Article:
This study investigates the role of large-scale and local-scale processes associated with heat waves using two reanalysis products, and evaluates the performance of the regional climate model ensemble used in the North America Regional Climate Change Program (NARCCAP) in reproducing these processes. The Continental US is divided into eight different climate divisions to investigate different mechanisms associated with heat waves. At the large scale, heat waves are associated with terrestrial warm air advection to the Northeast, Midwest and Northern Great Plains, and with oceanic warm air advection for the Southeast and Southern Great Plains. Over the western US, reduced maritime cool air advection results in local warming. At the local scale, antecedent precipitation deficits lead to the continuous drying of soil, more net radiative energy is partitioned into sensible heat flux and acts to warm surface air temperature, especially over the Great Plains. NARCCAP-simulated large-scale meteorological patterns and temporal evolution of antecedent local scale terrestrial conditions are shown to be very similar to those of the reanalysis products. Even though extreme temperature is overestimated by the NARCCAP ensemble over the US, different heat wave metrics are realistically represented both in terms of the inter-annual variability and spatial representation. However, NARCCAP overestimates the magnitude of heatwaves over the Northeast, Midwest and Northern Great Plains, partially due to anomalous heat advection through large-scale forcing.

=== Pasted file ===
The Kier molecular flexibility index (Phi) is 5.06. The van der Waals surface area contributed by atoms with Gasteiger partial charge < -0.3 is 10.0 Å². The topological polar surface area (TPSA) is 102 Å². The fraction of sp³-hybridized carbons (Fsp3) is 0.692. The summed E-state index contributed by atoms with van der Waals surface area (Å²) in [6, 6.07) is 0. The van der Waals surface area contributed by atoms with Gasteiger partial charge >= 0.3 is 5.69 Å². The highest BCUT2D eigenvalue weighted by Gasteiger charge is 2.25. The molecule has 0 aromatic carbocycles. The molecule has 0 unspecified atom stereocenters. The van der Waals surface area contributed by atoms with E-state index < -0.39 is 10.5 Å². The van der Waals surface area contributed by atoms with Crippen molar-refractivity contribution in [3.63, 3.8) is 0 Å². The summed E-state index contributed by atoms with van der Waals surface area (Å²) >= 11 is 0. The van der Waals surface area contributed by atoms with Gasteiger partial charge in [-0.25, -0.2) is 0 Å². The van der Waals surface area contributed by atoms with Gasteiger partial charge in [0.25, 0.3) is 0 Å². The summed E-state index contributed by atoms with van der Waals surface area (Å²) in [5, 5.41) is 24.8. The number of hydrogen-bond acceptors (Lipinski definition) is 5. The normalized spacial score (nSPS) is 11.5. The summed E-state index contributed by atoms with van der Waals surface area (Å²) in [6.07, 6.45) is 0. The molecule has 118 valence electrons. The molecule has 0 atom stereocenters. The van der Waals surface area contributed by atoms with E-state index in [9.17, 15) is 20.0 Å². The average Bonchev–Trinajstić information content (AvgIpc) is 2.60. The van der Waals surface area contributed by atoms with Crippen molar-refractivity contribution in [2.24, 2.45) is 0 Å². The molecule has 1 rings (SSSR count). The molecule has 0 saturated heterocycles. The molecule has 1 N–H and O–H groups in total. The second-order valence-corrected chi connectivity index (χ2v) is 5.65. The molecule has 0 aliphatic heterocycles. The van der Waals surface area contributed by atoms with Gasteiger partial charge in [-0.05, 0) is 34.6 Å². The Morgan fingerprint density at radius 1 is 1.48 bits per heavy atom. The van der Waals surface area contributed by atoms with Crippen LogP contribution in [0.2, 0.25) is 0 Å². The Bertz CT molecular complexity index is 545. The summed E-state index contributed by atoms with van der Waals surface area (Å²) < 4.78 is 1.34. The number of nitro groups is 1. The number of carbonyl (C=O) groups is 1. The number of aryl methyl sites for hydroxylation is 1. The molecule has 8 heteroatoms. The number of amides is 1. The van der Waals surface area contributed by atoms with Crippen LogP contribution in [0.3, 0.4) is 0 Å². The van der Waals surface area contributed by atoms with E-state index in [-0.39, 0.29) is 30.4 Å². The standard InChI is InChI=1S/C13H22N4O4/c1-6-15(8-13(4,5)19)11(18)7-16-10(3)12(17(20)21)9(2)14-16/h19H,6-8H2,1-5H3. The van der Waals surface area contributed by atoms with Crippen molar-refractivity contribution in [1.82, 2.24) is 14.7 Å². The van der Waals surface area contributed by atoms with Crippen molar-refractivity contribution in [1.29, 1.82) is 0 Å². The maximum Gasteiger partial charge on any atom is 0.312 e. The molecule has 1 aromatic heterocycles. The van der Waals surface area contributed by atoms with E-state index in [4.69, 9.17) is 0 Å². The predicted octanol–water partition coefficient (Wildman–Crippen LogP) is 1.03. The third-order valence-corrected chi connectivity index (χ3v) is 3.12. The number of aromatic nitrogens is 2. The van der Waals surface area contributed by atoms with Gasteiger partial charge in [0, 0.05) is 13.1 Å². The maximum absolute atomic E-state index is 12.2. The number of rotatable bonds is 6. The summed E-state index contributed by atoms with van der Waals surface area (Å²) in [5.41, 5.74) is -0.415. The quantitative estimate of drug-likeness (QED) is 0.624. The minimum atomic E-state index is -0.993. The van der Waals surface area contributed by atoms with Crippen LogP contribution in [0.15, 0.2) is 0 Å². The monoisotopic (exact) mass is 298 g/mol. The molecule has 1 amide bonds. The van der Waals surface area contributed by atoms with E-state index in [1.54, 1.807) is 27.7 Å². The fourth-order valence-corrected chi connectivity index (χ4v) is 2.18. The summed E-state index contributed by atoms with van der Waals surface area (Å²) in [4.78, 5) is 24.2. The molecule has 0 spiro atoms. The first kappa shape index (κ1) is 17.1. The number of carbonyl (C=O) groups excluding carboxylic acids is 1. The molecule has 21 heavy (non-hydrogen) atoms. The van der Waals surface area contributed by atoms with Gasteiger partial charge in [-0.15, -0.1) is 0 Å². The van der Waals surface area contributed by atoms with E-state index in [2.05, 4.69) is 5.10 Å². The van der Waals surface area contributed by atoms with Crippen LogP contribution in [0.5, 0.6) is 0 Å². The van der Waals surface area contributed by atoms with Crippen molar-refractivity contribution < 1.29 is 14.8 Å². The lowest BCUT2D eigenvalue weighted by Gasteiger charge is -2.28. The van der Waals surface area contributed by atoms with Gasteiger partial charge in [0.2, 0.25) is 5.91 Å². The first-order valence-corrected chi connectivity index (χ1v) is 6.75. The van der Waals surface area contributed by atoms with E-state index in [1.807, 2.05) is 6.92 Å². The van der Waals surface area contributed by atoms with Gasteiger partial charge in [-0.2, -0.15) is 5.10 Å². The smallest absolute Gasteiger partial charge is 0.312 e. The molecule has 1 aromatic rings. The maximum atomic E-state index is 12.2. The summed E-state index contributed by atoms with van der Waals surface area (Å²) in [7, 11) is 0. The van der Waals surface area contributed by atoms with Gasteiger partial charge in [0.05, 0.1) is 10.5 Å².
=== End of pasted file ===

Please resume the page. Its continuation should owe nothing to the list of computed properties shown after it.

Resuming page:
ASJC Scopus subject areas
- Atmospheric Science